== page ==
BRUNSWICK — The town will recognize Indigenous Peoples’ Day on the second Monday in October, the same day as Columbus Day.
An 8-1 vote on the question Monday by the Town Council, with Councilor Dan Harris opposed, followed an hour of public debate.
At the same meeting, the council also amended the municipal budget and allocated an additional $200,000 of anticipated revenues toward property tax relief.
The decision followed a Sept. 5 public hearing where councilors discussed using a portion of money from the sale of 946 Mere Point Road to bring down taxes. But they delayed consideration of the idea Monday until a later date.
In adopting “A Resolution to Celebrate Maine’s Indigenous Cultures,” which pays special homage to the local Wabenaki people, Brunswick follows cities like Belfast, Bangor, Orono, and most recently Portland, which passed a similar resolution just an hour earlier Monday.
The day is intended to honor indigenous populations on a federal holiday that is increasingly perceived as celebrating a man who once brought slaughter and injustice to Native Americans.
“It’s a wave that’s going to sweep over our state and country,” Camilla Beale, of east Brunswick, said.
She alluded to a growing moral skepticism over the legacy of Christopher Columbus, whose explorations resulted in acts of violence and injustice against Native American populations.
The resolution co-sponsors – Councilors Kathy Wilson, Sarah Brayman and Jane Millett – said a presentation from the Midcoast Indigenous Awareness Group last spring enlightened them, and set in motion Monday’s vote.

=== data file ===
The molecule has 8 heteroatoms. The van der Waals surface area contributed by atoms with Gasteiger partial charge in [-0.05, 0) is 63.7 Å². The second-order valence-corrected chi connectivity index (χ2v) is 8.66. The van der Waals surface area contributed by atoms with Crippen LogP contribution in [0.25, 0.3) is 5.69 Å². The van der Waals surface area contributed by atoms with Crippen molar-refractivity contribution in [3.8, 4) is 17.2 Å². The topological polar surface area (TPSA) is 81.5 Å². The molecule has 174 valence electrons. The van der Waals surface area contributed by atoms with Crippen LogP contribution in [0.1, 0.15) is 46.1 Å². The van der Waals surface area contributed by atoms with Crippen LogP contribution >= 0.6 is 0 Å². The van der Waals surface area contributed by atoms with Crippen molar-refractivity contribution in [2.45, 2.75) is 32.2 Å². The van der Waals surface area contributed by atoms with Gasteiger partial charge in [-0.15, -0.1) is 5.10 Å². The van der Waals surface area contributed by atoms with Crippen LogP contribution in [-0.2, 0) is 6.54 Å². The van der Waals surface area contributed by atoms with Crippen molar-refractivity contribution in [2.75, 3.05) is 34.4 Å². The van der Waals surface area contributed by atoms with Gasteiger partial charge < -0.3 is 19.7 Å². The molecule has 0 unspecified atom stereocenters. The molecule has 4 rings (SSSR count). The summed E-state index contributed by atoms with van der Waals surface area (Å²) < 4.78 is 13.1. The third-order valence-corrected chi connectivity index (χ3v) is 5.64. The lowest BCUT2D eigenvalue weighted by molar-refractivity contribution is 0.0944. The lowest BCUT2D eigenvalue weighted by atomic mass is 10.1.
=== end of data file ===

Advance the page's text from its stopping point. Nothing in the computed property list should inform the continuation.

“(Columbus) didn’t discover a New World. We were already here,” Maulian Dana Smith, an ambassador of the Penobscot Nation, told councilors Monday.
As an indigenous woman in Maine, she said Columbus Day is symbolic of “an attempted genocide against our people.” She countered the argument that adopting the local holiday would be a politically correct attempt to “re-writing history.”
Rather, she said, it would correct it and lend dignity back to a population of people that has long been oppressed.
That point of view garnered the majority of support, and from a wide range of people who often shared prepared remarks: a minister, a history teacher, a Bates College professor, a Brunswick High School student.
But a handful of others disagreed – not with adopting the resolution, but with it coinciding, and possibly supplanting, Columbus Day.
“It shouldn’t be about swapping,” Columbia Avenue resident Dan Lord said, adding to those who called for “equal time” for both Columbus and indigenous groups.
“You want to give them a day? Give them a different day,” Jennifer Johnson fumed. “We can’t make everybody feel good. It’s Columbus Day. Period.”
But Mary Heath, of Cedar Street, argued against that.
“(Separate days) implies equity,” she said. “There is no equity here.”
Councilors disagreed over whether they considered the resolution an attempt to condemn Columbus Day, or to allow for the two days to simply coexist.
Millett noted Columbus Day is a federal holiday and Monday’s local resolution has no bearing on that status.
Brayman and Councilor Steve Walker decried the legacy of Columbus and said if they had the power to repeal the federal holiday, they would.
Harris sided with those who wanted the holiday on a separate day and expressed concerned about slighting Columbus and descendants of European settlers.
Brunswick Town Councilors Jane Millett, second from left, Sarah Brayman and Kathy Wilson vote in favor of a resolution they co-sponsored Sept. 18 to recognize Indigenous People’s Day on the same day as Columbus Day. Councilor Dan Harris, left, cast the only dissenting vote, siding with those who preferred to implement the holiday on “its own day.”